Include ‘Added Sugar’ on nutritional labels
Division of Dockets Management (HFA-305)
Food and Drug Administration
5360 Fishers Lane, Rm. 1061
Rockville, MD 20852
Docket No. FDA-2012-N-1210
Supplemental Proposed Rule for Updating the Nutrition Facts Label – Added Sugars: % Daily Value
On behalf of PCC Natural Markets’ 56,000 members, I’m writing to support FDA’s proposal to require the number of grams of Added Sugars to the Nutrition Facts Panel (NFP), and the creation of a Daily Value for Added Sugars. PCC is the country’s largest natural foods co-op, with 10 retail stores in the Seattle and hundreds of millions of dollars in sales every year.
Our shoppers want to know how much sugar is added to their foods. Without the declaration of Added Sugars on the NFP, it currently is not possible to know for sure.
We request that the FDA follow the recommendation of the Scientific Advisory Committee on Nutrition (UK) recommendation that added sugars should account for no more than 5 percent of daily energy intake. The World Health Organization and the American Heart Association both recommend limiting Added Sugars to 5-10 percent of total calories, but state that limiting added sugars to 5 percent of calories best supports health.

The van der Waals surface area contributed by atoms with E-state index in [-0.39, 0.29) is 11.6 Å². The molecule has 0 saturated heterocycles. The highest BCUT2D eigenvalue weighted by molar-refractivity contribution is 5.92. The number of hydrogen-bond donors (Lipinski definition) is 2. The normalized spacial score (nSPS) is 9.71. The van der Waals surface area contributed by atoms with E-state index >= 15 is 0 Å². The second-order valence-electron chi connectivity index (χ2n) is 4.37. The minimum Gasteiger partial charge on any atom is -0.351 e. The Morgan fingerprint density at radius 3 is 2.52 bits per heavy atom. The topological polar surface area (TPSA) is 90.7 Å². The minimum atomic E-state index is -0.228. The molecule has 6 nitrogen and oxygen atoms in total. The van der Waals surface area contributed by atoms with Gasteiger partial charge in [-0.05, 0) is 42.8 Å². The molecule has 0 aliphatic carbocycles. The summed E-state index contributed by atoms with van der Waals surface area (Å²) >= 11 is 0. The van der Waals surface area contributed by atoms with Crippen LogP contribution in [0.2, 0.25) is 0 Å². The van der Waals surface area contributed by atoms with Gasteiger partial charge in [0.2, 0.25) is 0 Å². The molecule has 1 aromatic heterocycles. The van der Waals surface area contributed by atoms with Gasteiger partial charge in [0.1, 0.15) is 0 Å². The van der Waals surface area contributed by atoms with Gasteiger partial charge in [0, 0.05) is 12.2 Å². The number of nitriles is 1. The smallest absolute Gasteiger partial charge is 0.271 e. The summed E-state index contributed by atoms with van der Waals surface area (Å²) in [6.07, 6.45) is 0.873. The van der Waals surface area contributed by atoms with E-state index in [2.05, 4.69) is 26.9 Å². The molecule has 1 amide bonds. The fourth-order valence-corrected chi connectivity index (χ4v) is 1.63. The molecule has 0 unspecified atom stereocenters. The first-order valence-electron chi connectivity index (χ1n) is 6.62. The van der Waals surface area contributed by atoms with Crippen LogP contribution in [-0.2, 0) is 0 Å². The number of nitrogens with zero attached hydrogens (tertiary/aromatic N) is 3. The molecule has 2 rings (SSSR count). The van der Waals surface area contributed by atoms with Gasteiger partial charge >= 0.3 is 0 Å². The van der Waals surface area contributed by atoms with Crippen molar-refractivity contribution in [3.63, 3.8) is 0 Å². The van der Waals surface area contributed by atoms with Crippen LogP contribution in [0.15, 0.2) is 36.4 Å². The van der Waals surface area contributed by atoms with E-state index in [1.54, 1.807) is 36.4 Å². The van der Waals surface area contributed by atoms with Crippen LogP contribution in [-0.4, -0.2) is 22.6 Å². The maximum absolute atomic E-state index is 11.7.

As we stated previously in our comments on the Scientific Report of the 2015 Dietary Guidelines for Americans Report:
- We support the emphasis on avoiding sources of added sugar, which currently contributes almost 15% of the calories consumed in the United States.
- Added sugars need to have their own % Daily Value (DV), rather than being combined with solid fats, as was the case with the 2010 Dietary Guidelines for Americans. We suggest setting the DV for added sugars between 5-10% of calories, as recommended by the American Heart Association and the World Health Organization.
- Added sugars (grams) should be required on Nutrition Facts Panels, so shoppers easily can determine whether a food contains added sugars, or natural (intrinsic) sugars such as with carrots.
- We agree with the DGAC that artificial sweeteners (aspartame, saccharin, sucralose) need more research and should NOT be recommended as alternatives for added sugars. Instead, we should emphasize more healthful replacements for added sugars such as water, fruits and vegetables. In addition to the potential carcinogenic effect of aspartame mentioned by the DGAC, new evidence suggests that artificial sweeteners may raise diabetes risk, potentially by their effects on the gut bacteria.
Nick Rose, M.S.
PCC Natural Markets (Seattle, WA)